Chinese folk diva serenades the Big Apple

Updated: 2013-02-18 11:32

By Yu Wei in New York (China Daily)

  Print Mail Large Medium  Small 分享按钮 0

Chinese folk diva serenades the Big Apple

New York's 6,000-seat Radio City Music Hall was full on Saturday night for the first concert of Chinese soprano and folk singer Song Zuying's US tour.

During the two-hour show, Song performed 20 traditional Chinese folk songs including Jasmine Flower, Spice Sister and Good Days. She finished her set with the rousing Dragon Boat Song and encored with the audience singing along to Our Love for China.

"I hope the audience can feel the endless beauty of music as well as the greetings and good wishes from China through my songs," Song said at a news conference before the concert.

Song, one of the most renowned sopranos in China and widely known as the "Queen of Chinese folksong", has been busy on the international stage in recent years. Born to a Miao ethnic family in a remote mountain village in Hunan province, Central China, Song has given recitals at the Sydney Opera House, Vienna Musikverein Golden Concert Hall, the John F. Kennedy Center and London's Royal Albert Hall.

All her songs are performed in Chinese, but that does not lessen foreign audiences' appreciation of the traditional art form, said Lisa Robb, executive director of New York State Council on the Arts.

"In general, with traditional art forms, they are not presented to a new audience in a language the audience is familiar with," said Robb, who delivered a letter from New York State Governor Andrew Cuomo congratulating Song on the launch of her US tour.

"I like her music and she is just a beautiful performer," said Robb. "Her art history and her technical ability are incredible."

The concert also attracted new listeners to Chinese folk music.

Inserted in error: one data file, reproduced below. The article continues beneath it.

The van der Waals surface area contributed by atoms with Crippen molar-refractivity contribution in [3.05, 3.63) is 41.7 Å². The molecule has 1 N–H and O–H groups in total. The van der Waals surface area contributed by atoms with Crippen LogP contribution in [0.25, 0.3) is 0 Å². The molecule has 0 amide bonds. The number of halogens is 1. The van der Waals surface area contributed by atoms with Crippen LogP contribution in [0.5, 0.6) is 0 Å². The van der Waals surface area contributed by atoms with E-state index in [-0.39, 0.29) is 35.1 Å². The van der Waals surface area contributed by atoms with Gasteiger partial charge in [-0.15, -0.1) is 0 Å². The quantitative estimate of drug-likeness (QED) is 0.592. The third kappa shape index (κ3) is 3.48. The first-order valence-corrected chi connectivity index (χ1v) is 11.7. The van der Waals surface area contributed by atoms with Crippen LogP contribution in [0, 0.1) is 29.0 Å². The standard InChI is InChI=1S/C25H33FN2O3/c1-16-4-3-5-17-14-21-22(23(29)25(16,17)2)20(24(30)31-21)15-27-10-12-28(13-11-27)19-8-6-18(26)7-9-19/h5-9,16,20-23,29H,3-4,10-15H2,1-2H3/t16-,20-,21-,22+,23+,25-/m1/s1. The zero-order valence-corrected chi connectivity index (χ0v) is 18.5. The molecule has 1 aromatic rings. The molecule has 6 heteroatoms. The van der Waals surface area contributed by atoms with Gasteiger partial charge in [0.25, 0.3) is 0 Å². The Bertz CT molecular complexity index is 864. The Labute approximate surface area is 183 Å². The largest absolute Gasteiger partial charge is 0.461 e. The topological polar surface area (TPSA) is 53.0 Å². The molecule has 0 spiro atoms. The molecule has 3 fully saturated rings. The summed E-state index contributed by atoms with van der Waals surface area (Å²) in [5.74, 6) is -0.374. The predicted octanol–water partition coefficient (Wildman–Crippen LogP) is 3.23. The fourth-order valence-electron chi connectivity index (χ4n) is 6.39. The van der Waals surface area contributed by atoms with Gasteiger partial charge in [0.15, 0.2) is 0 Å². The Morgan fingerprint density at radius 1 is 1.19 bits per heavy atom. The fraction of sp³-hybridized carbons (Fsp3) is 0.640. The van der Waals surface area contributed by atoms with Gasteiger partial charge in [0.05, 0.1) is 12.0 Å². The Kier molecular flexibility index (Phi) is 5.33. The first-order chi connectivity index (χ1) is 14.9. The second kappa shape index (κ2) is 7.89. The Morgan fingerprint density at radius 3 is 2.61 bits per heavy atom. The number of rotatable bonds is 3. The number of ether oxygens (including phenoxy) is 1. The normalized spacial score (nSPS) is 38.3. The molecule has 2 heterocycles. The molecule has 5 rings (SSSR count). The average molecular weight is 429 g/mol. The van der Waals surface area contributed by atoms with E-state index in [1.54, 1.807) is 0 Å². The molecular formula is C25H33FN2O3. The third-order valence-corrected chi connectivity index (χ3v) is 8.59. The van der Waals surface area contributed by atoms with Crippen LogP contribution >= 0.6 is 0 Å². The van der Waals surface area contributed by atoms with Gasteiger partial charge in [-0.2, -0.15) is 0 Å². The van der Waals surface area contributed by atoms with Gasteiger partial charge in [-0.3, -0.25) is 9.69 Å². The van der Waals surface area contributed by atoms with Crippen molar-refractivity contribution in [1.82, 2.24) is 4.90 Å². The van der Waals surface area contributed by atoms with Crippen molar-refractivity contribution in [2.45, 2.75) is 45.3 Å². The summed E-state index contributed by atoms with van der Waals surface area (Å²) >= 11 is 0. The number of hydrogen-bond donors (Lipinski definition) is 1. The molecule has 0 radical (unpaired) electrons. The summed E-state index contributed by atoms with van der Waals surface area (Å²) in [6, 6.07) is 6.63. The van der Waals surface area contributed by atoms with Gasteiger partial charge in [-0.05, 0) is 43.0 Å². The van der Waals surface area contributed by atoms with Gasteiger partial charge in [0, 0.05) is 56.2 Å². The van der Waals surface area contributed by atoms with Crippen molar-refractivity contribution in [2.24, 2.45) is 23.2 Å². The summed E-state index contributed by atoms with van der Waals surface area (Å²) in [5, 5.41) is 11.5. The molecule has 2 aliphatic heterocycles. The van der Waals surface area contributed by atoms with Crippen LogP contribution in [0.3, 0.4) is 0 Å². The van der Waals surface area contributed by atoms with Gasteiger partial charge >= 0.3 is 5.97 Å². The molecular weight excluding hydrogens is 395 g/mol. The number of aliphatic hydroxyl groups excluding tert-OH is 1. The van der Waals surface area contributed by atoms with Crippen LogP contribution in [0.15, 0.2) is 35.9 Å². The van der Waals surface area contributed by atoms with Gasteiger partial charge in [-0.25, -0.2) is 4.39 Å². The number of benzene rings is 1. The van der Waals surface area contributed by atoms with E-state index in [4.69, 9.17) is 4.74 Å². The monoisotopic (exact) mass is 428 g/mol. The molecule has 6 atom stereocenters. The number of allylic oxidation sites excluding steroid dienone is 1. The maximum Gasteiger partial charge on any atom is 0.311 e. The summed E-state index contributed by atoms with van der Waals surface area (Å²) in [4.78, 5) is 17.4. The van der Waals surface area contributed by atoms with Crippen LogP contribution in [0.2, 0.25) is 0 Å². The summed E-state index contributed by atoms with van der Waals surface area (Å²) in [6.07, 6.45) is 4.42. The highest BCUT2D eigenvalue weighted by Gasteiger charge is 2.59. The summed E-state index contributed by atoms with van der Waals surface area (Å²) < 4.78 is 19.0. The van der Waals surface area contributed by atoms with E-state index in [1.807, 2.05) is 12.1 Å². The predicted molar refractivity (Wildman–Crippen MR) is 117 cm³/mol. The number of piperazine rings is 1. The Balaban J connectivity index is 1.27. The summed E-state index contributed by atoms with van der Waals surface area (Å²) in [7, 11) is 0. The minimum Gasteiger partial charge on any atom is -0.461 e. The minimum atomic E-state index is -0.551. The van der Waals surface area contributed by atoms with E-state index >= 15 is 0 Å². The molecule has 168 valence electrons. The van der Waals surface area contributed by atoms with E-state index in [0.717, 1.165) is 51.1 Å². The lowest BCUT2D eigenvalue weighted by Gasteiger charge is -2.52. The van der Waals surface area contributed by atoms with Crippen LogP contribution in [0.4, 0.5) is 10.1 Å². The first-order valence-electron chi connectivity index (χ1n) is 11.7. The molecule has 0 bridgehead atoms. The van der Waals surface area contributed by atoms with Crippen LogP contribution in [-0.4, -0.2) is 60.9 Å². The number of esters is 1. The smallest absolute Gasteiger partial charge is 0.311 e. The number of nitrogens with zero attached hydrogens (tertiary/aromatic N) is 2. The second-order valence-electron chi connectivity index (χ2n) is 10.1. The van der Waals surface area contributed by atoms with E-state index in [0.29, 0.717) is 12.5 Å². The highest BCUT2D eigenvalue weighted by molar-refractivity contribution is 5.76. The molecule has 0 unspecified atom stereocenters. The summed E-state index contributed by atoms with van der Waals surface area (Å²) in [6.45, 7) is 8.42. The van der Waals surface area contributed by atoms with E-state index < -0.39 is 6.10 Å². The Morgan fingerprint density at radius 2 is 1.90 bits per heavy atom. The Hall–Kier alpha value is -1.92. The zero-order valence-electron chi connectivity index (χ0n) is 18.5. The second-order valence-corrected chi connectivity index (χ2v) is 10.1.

"This is the first time I've attended a Chinese concert and I think it is magnificent," said Steve Oesterle, CEO of Sabre Companies LLC, an oil and services company in New York. "She has such an amazing voice. You don't have to understand every word to appreciate the beauty of the music."

Appearing as Song's guests on the show were tenor Tsewang Dorjei and Sha Baoliang, a well-known Chinese singer. They were backed by the Collegiate Chorale Singers and the American Symphony Orchestra, under the baton of Xia Xiaotang, one of China's prominent young conductors.

"It is amazing to see how a US chorus performs Chinese songs," said Mu Ge, a Chinese student from New York University who attended the concert.

The orchestra presented music from China and the West, including the Spring Festival Overture as the opening piece and the overture from The Marriage of Figaro.

"The cultural communication between US and China was the essential feature of the concert and I hope the US audience will have a better understanding of China's long musical history after Song Zuying's performance," said Tan Tianxing, deputy director at the Overseas Chinese Affairs Office of the State Council who is in charge of Song's US tour.

"I believe the audience can feel the charm of Song, and the striking features of Chinese national vocal music through her confident, peaceful, friendly and sweet voice," Tan said.

Song's US concert tour is part of the "Cultures of China, Festival of Spring", an annual event organized by the Overseas Chinese Affairs Office of the State Council since 2009 to help promote Chinese culture and celebrate Lunar New Year. Previous artists on the tour have included Yan Weiwen, Tan Jing and Wang Hongwei,

New York is the first stop of Song's tour. She will perform three shows in Washington from Tuesday, and will be in Los Angeles on March 1 and San Francisco on March 3.